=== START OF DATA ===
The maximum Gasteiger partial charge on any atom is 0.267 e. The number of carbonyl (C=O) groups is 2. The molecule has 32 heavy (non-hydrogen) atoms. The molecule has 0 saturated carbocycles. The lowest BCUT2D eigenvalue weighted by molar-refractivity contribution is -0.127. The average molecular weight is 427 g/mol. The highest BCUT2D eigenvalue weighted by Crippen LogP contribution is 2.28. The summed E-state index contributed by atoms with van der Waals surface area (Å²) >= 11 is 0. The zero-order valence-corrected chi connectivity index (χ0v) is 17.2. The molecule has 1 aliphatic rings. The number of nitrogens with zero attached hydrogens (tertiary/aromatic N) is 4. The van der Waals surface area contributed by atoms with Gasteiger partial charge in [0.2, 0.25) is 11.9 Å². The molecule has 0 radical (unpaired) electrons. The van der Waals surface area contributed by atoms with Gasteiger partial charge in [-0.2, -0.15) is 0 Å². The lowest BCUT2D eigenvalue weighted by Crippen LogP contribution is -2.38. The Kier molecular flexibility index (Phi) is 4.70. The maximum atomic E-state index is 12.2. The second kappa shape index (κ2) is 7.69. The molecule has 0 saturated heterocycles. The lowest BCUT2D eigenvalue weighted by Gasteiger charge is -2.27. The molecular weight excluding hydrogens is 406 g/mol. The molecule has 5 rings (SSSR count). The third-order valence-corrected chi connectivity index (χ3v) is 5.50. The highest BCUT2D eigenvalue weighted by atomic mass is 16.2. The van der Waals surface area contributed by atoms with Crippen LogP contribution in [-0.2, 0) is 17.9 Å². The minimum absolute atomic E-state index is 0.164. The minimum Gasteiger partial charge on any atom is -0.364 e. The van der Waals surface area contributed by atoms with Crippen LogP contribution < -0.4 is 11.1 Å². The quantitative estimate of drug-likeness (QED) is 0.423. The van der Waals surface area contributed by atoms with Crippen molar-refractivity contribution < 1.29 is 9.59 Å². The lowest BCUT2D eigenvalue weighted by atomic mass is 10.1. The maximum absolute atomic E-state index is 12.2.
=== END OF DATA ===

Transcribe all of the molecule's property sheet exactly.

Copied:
The maximum Gasteiger partial charge on any atom is 0.267 e. The number of carbonyl (C=O) groups is 2. The molecule has 32 heavy (non-hydrogen) atoms. The molecule has 0 saturated carbocycles. The lowest BCUT2D eigenvalue weighted by molar-refractivity contribution is -0.127. The average molecular weight is 427 g/mol. The highest BCUT2D eigenvalue weighted by Crippen LogP contribution is 2.28. The summed E-state index contributed by atoms with van der Waals surface area (Å²) >= 11 is 0. The zero-order valence-corrected chi connectivity index (χ0v) is 17.2. The molecule has 1 aliphatic rings. The number of nitrogens with zero attached hydrogens (tertiary/aromatic N) is 4. The van der Waals surface area contributed by atoms with Gasteiger partial charge in [0.2, 0.25) is 11.9 Å². The molecule has 0 radical (unpaired) electrons. The van der Waals surface area contributed by atoms with Gasteiger partial charge in [-0.2, -0.15) is 0 Å². The lowest BCUT2D eigenvalue weighted by Crippen LogP contribution is -2.38. The Kier molecular flexibility index (Phi) is 4.70. The maximum atomic E-state index is 12.2. The second kappa shape index (κ2) is 7.69. The molecule has 0 saturated heterocycles. The lowest BCUT2D eigenvalue weighted by Gasteiger charge is -2.27. The molecular weight excluding hydrogens is 406 g/mol. The molecule has 5 rings (SSSR count). The third-order valence-corrected chi connectivity index (χ3v) is 5.50. The highest BCUT2D eigenvalue weighted by atomic mass is 16.2. The van der Waals surface area contributed by atoms with Crippen LogP contribution in [-0.2, 0) is 17.9 Å². The minimum absolute atomic E-state index is 0.164. The minimum Gasteiger partial charge on any atom is -0.364 e. The van der Waals surface area contributed by atoms with Crippen LogP contribution < -0.4 is 11.1 Å². The quantitative estimate of drug-likeness (QED) is 0.423. The van der Waals surface area contributed by atoms with Crippen molar-refractivity contribution < 1.29 is 9.59 Å². The lowest BCUT2D eigenvalue weighted by atomic mass is 10.1. The maximum absolute atomic E-state index is 12.2.